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Transforming Wood Heat in America:

Wood Heat Concerns

A. Particulate Emissions
B. Sustainability
C. Initial CO2 Release
D. Pest Transportation
E. Practical Limitations of Widespread Wood and Pellet Stove Adoption

Summary: There are four main environmental challenges commonly identified with residential thermal biomass: particulate emissions, sustainability of supply, high initial CO2 release and pest transportation.

Emissions are by far the most serious drawback, but equipment is getting steadily cleaner and incentive policies can have a positive impact in deploying the very cleanest burning models.

There are not yet significant sustainability issues with biomass for residential heat, but if other uses, such as electricity generation, are deployed on a larger scale, then overall sustainability issues may arise due to the high volume of wood required.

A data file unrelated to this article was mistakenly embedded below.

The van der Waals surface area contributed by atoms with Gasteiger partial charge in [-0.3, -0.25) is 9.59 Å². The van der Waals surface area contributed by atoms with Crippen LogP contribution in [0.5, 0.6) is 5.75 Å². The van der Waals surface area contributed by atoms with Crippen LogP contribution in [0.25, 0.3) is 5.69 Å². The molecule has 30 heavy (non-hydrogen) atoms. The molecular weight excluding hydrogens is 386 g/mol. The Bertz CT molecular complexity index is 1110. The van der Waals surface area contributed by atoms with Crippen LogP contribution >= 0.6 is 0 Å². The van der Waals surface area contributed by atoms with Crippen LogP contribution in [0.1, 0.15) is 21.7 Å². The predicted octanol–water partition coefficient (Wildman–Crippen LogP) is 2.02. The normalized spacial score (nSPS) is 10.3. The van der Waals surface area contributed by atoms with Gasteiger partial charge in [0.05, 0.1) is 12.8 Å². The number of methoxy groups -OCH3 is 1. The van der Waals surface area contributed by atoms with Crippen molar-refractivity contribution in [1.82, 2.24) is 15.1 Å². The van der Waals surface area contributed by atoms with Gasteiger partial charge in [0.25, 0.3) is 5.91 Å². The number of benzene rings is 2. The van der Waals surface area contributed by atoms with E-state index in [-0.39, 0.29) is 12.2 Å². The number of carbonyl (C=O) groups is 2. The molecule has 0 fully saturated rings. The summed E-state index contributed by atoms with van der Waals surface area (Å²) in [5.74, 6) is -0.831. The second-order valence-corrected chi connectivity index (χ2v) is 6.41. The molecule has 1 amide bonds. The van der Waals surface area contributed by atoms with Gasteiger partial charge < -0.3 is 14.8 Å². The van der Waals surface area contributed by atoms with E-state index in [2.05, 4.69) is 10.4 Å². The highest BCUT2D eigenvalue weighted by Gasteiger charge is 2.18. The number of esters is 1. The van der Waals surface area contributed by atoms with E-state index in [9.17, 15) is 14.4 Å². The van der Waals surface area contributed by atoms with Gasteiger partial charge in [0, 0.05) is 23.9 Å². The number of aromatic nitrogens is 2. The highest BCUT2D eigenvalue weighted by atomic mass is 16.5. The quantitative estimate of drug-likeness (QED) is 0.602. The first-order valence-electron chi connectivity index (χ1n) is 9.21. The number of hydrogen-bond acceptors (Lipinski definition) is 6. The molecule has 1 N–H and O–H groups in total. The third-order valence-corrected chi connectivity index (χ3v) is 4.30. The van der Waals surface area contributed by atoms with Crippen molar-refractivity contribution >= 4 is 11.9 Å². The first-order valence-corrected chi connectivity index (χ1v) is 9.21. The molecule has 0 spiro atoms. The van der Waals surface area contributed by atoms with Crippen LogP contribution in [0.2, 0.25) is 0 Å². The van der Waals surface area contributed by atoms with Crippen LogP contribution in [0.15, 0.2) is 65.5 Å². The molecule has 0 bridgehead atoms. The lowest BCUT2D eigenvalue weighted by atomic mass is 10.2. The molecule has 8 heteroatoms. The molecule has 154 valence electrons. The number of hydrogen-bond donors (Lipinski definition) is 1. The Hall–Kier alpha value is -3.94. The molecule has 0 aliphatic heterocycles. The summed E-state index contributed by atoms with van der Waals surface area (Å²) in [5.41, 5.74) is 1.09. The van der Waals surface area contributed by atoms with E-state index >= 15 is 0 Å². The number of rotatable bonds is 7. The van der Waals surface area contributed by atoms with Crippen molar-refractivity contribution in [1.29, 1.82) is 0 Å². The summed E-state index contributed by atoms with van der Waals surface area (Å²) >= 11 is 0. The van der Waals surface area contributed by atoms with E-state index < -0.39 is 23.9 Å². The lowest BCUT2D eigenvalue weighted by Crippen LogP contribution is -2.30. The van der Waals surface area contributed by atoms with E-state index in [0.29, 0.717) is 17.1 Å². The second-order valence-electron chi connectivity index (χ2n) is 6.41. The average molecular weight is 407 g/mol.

The concern over the high initial CO2 release is complex, but because of harvesting patterns and high combustion efficiency, residential wood heat provides significant carbon savings compared to fossil fuels in the short-term, and can approach carbon neutrality in the long-term.

Pest transportation poses very real challenges in firewood, but more so in firewood brought to campgrounds than used for home heating , and requires careful management and consideration.

This chapter will explore these issues as well as incentives and other policy options that can be employed in order to mitigate them.

 
Toolkit
    Executive Summary
    Background
    Why Wood Heat Should     be Incentivized
    Wood Heat Concerns
       Particulate Emissions
       Sustainability
       Initial CO2 Release
       Pest Transportation
       Practical Limitations of        Widespread Wood and        Pellet Stove Adoption
    Residential Appliance     Incentives
    Appliance Types and     Policy Goals
    Evaluation and     Monitoring
    Appendix